Slow, but slightly faster than adagio

"Adagietto" is an Italian musical term that translates to "slightly slow" or "a little slower" in English. It is used to indicate that the music should be performed at a tempo slightly slower than "andante" but with a gentle and flowing character. It is usually played at a tempo of 70 to 80 beats per minute.

"Adagietto" is a tempo marking used to describe the speed and character of a piece of music. It signifies that the music should be played at a tempo slightly slower than "andante", creating a rhythm that is still moderately paced but with a touch more calmness and contemplation. This marking is often represented on sheet music as the word "adagietto".

When encountering an "Adagietto" marking, performers are expected to play at a tempo that is slightly slower than "andante", but still maintaining a sense of movement and flow. This tempo choice fosters an atmosphere of serenity, allowing for graceful phrasing and expressive nuances within the music. "Adagietto" passages often evoke emotions of gentle introspection and subtlety.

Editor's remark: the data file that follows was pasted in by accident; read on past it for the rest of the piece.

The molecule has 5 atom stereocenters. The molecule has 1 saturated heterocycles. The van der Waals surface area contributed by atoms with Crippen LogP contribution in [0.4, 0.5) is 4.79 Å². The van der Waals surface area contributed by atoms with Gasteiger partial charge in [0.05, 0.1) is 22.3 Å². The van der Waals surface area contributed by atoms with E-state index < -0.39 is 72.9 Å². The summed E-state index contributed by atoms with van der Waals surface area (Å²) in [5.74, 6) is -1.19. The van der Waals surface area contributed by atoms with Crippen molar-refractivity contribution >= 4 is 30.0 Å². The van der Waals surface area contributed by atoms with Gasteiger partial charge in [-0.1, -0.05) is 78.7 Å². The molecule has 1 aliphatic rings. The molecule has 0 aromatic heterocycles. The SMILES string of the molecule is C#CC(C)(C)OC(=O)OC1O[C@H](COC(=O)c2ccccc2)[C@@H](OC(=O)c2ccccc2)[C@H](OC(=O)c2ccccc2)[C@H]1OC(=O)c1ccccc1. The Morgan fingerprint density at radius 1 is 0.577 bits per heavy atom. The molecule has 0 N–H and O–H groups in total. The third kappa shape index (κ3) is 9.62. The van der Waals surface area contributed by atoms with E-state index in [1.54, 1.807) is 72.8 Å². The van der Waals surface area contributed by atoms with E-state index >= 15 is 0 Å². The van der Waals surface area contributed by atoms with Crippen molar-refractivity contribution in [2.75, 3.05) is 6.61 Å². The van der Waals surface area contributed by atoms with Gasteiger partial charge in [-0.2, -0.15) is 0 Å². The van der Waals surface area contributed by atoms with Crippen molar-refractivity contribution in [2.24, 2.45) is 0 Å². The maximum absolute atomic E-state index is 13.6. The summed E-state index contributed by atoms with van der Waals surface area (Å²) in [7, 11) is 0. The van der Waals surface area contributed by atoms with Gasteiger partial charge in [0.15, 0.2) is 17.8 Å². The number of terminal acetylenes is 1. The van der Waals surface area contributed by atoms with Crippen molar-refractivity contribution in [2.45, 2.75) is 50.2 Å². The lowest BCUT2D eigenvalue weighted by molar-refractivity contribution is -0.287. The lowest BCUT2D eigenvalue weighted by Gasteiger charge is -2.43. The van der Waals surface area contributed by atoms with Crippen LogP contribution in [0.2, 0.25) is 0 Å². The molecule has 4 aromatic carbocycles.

Composers use "Adagietto" to infuse a piece with a balance between the moderate pace of "andante" and a slower tempo. It's a tempo indication that encourages a graceful and tender interpretation while maintaining a sense of motion. "Adagietto" passages often feature melodic lines that flow smoothly and evoke a sense of gentle beauty.

Interpreting "Adagietto" requires performers to maintain a controlled yet flowing tempo, infusing the music with expressive phrasing and a gentle emotional quality. Striking a balance between the slower tempo and maintaining a sense of motion is crucial in bringing out the nuanced emotions within the music.

Example of Adagietto

Mahler: Adagietto Symphony 5 - Karajan*